Of Cooler Days, Poetic Blackberries, and Sunshine Yellow Flowers

Celia remarked yesterday that the long weeks of relentlessly high temperatures and continuous sunshine seem like a distant dream. She’s right, though it’s still been warm, there is a definite end of summer feel. This evening it’s been raining with a determination which is doubly annoying as I forgot to take something out of the car earlier. Also I closed my windows to keep the rain out and I felt rather too warm, so the sounds of rain fizzling to a stop has been most welcome.

Maybe if it cools down there may still be blackberries when I eventually get to das Boot. I picked lots in NI to have with my breakfast and to add to yoghurt, which was all very geographically appropriate as it is what the Tourist Board likes to call Heaney country.

Blackberries in Heaney Country

In the East, I was planning to do my usual afternoon of blackberry picking in Reach and then freeze most of them to enjoy in the winter. Continue reading

Back on the Bus to Belfast

Back on the bus to Belfast. It would be fun to continue in this alliterative way, but the people I'm meeting have names that begin with F and J.

 

Fiona, known to WordPress readers as Speccy, and I have met once before by the Europa bus station. That was a summer's day. It's February now, and chill winds whistle and find unprotected gaps in clothing, seeking out the spaces between glove and sleeve, sneaking down the back of a collar and testing the advertised thermal qualities of underwear.

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Here Be Dragons

Poetry group tonight. Our once a month sit round a round table with books and wine and nibbles, reading and listening, and exchanging our thoughts. Mainly sombre thoughts tonight as it turned out. The theme, chosen by Sandra, was dragons and mythical creatures. It turns out there are an awful lot of very bad poems about dragons, many of them for children.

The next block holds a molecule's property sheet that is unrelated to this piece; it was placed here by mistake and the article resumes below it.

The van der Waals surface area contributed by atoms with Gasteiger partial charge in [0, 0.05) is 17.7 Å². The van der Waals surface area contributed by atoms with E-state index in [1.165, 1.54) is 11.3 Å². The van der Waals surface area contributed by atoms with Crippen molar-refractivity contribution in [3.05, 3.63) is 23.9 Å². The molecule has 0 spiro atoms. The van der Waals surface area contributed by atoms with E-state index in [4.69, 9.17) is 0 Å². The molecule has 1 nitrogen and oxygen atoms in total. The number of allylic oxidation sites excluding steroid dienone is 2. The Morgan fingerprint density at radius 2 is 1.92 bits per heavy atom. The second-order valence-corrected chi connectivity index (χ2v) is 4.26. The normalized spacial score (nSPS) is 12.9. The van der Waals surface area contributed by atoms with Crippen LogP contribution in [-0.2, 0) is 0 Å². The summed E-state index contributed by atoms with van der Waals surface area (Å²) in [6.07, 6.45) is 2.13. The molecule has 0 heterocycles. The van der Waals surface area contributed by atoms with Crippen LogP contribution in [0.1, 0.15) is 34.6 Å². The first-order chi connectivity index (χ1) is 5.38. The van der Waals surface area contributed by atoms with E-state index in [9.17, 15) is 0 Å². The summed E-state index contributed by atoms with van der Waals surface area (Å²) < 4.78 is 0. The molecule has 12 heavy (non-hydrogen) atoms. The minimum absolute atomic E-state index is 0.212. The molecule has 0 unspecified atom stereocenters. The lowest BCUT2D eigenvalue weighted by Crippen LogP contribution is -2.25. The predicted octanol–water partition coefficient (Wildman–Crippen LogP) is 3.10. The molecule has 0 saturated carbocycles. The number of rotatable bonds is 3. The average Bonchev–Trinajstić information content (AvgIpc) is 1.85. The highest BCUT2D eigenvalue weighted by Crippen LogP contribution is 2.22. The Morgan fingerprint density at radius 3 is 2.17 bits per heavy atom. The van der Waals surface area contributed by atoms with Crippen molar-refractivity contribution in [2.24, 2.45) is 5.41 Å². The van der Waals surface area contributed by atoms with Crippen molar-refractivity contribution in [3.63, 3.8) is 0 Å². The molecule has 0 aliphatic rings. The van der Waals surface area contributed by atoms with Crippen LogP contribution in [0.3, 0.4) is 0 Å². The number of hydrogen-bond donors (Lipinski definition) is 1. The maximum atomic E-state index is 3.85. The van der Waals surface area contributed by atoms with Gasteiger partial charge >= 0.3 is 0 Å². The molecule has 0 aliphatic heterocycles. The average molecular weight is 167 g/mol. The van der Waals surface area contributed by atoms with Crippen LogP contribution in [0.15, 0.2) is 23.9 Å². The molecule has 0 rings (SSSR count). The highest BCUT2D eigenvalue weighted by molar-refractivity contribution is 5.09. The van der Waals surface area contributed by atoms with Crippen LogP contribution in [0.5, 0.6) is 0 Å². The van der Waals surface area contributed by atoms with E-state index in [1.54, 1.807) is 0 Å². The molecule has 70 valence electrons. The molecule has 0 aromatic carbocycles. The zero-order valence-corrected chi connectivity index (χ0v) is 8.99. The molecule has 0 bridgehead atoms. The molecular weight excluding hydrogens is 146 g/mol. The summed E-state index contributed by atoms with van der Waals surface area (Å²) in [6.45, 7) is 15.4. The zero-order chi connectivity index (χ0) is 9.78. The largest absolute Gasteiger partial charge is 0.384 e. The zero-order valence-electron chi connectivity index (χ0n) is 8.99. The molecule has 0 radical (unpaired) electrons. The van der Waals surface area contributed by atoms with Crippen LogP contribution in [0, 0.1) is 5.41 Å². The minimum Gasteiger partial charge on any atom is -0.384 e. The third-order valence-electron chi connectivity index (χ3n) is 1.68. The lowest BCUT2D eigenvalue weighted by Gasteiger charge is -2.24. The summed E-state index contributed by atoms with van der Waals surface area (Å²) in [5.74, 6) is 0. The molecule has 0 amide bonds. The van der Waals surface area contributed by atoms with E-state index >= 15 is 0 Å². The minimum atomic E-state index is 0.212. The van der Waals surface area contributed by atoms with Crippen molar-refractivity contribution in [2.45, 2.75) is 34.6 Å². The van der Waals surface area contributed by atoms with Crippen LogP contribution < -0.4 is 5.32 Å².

I like Sandra a lot; she’s a good egg, but this theme had me thinking of her less than charitably. Fortunately, among the dross there are some shining wonderful gems. Celia read a stirring extract from Seamus Heaney’s translation of Beowulf, the bit when the warrior is dying. It happens that Sandra studied Beowulf for A level and didn’t enjoy it one bit. We talked about how poetry was killed dead by the way we were taught it; each line gone through, dissected, the images pinned down on the page by our pencilled notes: alliteration, personification, extended simile. Shorter poems might survive as they would be read aloud, but the thunderous rolling words of Beowulf and other epics were too many, and so they were stretched, as on a mortuary slab for our scalpel pens and indifferent eyes.

I had a bit of rolling thunderous poetry myself, an extract from Paradise Lost, Book One, also studied at A level. I probably haven’t opened it for decades, but one remembered phrase sent me back to the text:

so stretcht out huge in length the Arch-fiend lay

Chain’d on the burning Lake

Now I am glad I kept my copy, rereading it opened my eyes to why someone had thought it good thing for a bunch of seventeen-year-olds to read in the first place. It has the wow factor on every page I looked at, and there are volumes of it.

Anyway.

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Top Post

A little while ago GillyGee tagged me. One of her questions asked, which was your most popular post?
I didn’t know, and I didn’t know where to look, but other people seemed able to answer the question, so I guessed it must be somewhere on WordPress.

I had a strong suspicion it would be this post, and I was right.

Rather disturbingly, drowning kittens and puppies features prominently in the searches that have led others to my page.

I am not sure what they think, when they find a poem and a family story.